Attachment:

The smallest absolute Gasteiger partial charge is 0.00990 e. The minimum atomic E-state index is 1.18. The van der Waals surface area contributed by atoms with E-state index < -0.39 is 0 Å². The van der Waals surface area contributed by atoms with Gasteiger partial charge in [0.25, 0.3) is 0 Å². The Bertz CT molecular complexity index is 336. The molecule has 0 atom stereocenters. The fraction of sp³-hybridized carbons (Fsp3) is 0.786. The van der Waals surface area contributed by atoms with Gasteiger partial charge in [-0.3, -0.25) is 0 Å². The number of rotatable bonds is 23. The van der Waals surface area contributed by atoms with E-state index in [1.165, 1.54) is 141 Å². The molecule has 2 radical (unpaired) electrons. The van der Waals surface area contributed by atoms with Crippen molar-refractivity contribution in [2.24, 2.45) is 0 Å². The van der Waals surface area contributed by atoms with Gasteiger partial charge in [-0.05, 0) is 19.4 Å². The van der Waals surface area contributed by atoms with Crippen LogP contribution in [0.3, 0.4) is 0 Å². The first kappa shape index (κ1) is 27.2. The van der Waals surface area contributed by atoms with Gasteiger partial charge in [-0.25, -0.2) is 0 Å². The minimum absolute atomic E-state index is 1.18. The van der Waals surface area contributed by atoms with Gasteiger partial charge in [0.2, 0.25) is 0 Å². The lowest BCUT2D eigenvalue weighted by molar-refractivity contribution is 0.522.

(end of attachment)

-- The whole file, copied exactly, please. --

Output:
The smallest absolute Gasteiger partial charge is 0.00990 e. The minimum atomic E-state index is 1.18. The van der Waals surface area contributed by atoms with E-state index < -0.39 is 0 Å². The van der Waals surface area contributed by atoms with Gasteiger partial charge in [0.25, 0.3) is 0 Å². The Bertz CT molecular complexity index is 336. The molecule has 0 atom stereocenters. The fraction of sp³-hybridized carbons (Fsp3) is 0.786. The van der Waals surface area contributed by atoms with Gasteiger partial charge in [-0.3, -0.25) is 0 Å². The number of rotatable bonds is 23. The van der Waals surface area contributed by atoms with E-state index in [1.165, 1.54) is 141 Å². The molecule has 2 radical (unpaired) electrons. The van der Waals surface area contributed by atoms with Crippen molar-refractivity contribution in [2.24, 2.45) is 0 Å². The van der Waals surface area contributed by atoms with Gasteiger partial charge in [-0.05, 0) is 19.4 Å². The van der Waals surface area contributed by atoms with Crippen LogP contribution in [0.3, 0.4) is 0 Å². The first kappa shape index (κ1) is 27.2. The van der Waals surface area contributed by atoms with Gasteiger partial charge in [-0.25, -0.2) is 0 Å². The minimum absolute atomic E-state index is 1.18. The van der Waals surface area contributed by atoms with Gasteiger partial charge in [0.2, 0.25) is 0 Å². The lowest BCUT2D eigenvalue weighted by molar-refractivity contribution is 0.522.